B.C. Energy Step Code 2018
Interior dry bulb temperatures of occupied spaces shall not exceed the 80 per cent acceptability limit for naturally conditioned spaces, per ASHRAE 55-2010, for more than 200 hours per year for any zone.
Owner’s technical requirements
Naturally conditioned space shall be designed to satisfy the following criteria through passive design practices and shall be verified using thermal modelling simulation:
- internal temperature ≥ 24 C (75 F) shall not exceed 150 occupied hours;
- internal temperature ≥ 27 C (81 F) shall not exceed 50 occupied hours; and
- internal temperature ≥ 30 C (86) shall not exceed 20 occupied hours.
Operable windows and 15 per cent additional supply air capacity to account for extreme temperature events shall be provided.
- T01 Thermal Performance (Prerequisite): 80 per cent acceptability limit; and
- T02 Enhanced Thermal Performance (three points): 90 per cent acceptability limit.
Energy modelling overview
As with any building simulation, thermal modelling results are only as accurate as the representation of the building being constructed. Building geometry was setup in the virtual environment according to the architect’s floor plans and elevation drawings. Building zones were setup with representative internal gains and envelope constructions. HVAC systems were included corresponding to the mechanical designs. Since this building was to be naturally ventilated, it was also important to assign opening types and properties for all windows and doors in the model. Natural ventilation was simulated by having operable openings that opened when outside air was able to helpfully regulate the temperature within each space.
Once the virtual building had been constructed such that it reflected the design, thermal comfort analysis was performed to identify if each occupied space met design targets. In this summary, only results from level 4 of the building are highlighted.
The B.C. Energy Step Code requires each building space to not exceed the 80 per cent acceptability limit for more than 200 hours per year, as stipulated by ASHRAE 55. Each space was, therefore, modelled to determine how many hours each month the operative temperature exceeded the acceptability limit. Since the total yearly hours for each zone did not exceed 200 hours, it was concluded the building would not overheat by the B.C. Energy Step Code standards, and therefore met the requirements. Results are shown in Figure 2.
The following analysis performed on the building involved evaluating the building’s thermal comfort with respect to the owner’s technical requirements. It was found the proposed design, which contained no mechanical cooling and 0.007 m3/s (15 cfm) of outside air per person, did not meet the owner’s requirements. Both south-facing student residence zones exceeded 24 C for more than 150 hours a year, as seen in Figure 3.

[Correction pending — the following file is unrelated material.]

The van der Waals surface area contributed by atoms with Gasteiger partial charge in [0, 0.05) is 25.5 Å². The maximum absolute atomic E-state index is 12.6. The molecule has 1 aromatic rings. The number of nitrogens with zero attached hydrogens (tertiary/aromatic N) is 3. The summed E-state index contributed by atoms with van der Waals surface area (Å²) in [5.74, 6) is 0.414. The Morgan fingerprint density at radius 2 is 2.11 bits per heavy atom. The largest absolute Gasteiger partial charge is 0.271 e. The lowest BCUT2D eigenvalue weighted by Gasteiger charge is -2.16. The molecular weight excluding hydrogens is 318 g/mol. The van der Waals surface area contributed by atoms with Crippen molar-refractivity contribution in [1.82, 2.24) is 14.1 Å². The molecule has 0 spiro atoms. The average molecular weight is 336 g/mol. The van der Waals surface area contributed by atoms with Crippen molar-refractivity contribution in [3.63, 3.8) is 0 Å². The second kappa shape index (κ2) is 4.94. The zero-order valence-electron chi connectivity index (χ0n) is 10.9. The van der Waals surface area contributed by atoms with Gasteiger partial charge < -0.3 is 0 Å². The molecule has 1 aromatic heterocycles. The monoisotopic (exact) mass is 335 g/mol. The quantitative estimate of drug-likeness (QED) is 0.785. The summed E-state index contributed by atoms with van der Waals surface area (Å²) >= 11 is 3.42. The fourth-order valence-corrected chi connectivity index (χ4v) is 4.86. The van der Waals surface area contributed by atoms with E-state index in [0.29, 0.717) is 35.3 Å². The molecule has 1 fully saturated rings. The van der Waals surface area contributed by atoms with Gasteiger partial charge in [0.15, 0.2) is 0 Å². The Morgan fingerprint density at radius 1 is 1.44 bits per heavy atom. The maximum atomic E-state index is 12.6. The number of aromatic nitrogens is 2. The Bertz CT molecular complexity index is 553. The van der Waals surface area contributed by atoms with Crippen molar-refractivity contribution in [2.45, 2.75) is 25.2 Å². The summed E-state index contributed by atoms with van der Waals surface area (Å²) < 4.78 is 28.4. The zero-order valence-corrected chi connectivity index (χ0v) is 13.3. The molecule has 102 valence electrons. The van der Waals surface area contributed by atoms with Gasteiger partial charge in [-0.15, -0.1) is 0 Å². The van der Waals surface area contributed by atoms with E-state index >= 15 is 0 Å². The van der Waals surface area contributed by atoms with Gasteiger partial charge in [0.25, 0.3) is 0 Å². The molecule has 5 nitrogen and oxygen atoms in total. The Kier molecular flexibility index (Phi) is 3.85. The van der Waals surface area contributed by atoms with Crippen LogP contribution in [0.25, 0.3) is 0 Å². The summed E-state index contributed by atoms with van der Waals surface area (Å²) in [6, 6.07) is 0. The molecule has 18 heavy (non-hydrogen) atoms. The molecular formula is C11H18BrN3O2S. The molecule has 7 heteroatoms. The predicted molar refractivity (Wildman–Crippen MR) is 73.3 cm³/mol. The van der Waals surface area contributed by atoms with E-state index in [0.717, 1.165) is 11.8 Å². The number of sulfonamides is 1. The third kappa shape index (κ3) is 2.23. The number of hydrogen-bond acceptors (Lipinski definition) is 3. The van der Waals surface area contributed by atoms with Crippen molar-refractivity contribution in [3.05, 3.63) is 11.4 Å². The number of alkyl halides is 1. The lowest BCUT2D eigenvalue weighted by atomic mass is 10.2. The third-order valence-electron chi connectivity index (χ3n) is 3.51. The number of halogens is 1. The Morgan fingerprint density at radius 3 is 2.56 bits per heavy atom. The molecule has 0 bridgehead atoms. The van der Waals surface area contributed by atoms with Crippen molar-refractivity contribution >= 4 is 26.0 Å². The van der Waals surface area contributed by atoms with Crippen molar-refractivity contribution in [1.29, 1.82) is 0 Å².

The results indicated mechanical cooling would be required in student residences to meet specified thermal comfort requirements. As an alternative to full cooling, ‘partial’ cooling based on cooling of ventilation air was assessed. It was found providing partial cooling at 18.3 C (65 F) through the ventilation system and increasing outdoor air to 0.02 m3/s (50 cfm) per person would be sufficient to meet the owner’s thermal comfort requirements.
With these strategies, however, the building did not meet the WELL v2 Enhanced Thermal Performance credit. Following WELL v2 requirements, overheating occurred in south- and west-facing student rooms, and both north and south study lounges.
Analysis was performed to determine if passive strategies could be used to reduce the maximum operative temperature and the hours each room was above the 90 per cent acceptability target. Strategies to reduce solar gain included using windows with a lower SHGC and installing vertical shading on the west façade of the building. The results from this study can be seen in Figure 4.
Both strategies yielded significant improvements in both the peak operative temperature and number of hours above the 90 per cent acceptability limit, meeting the WELL v2 credit for Enhanced Thermal Performance. To further exemplify the effect of reducing SHGCs, Figure 5 illustrates the difference in solar gain in the level 4 lounge with an SHGC of 0.37 compared to an SHGC of 0.23.
These design changes had an immense effect on the solar gain in the level 4 lounge, yet it likely would not have been considered had there not been a thermal comfort model. Reducing the SHGC of the windows and implementing exterior fixed shading, coupled with operable windows, increased outdoor airflow, and partial cooling resulted in a building that met thermal comfort requirements and limited building energy use.
This project is an example of a building that did not meet thermal comfort requirements with the initial building design, but was able to achieve targets by identifying areas needing improvement and applying both passive and mechanical strategies to reduce heat gain where overheating was found to be an issue. Many strategies can be used to achieve thermal comfort, including but not limited to the following:
- passively cooling the building
- building shape and massing
- building orientation
- thermal mass
- window design
- cool roof (e.g. green roof)
- shading to block solar heat gains
- exterior fixed and operable window shades
- vegetation (e.g. trees)
- glazing with low-emissivity (low-e) coatings reduced SHGCs
- electrochromic glazing
- natural ventilation – operable windows and doors
- cooling with ventilation air – increased outside airflow when outdoor air can provide free cooling
- mechanical cooling
- heat pumps
- variable refrigerant flow (VRF)
- tempering of ventilation air (partial cooling)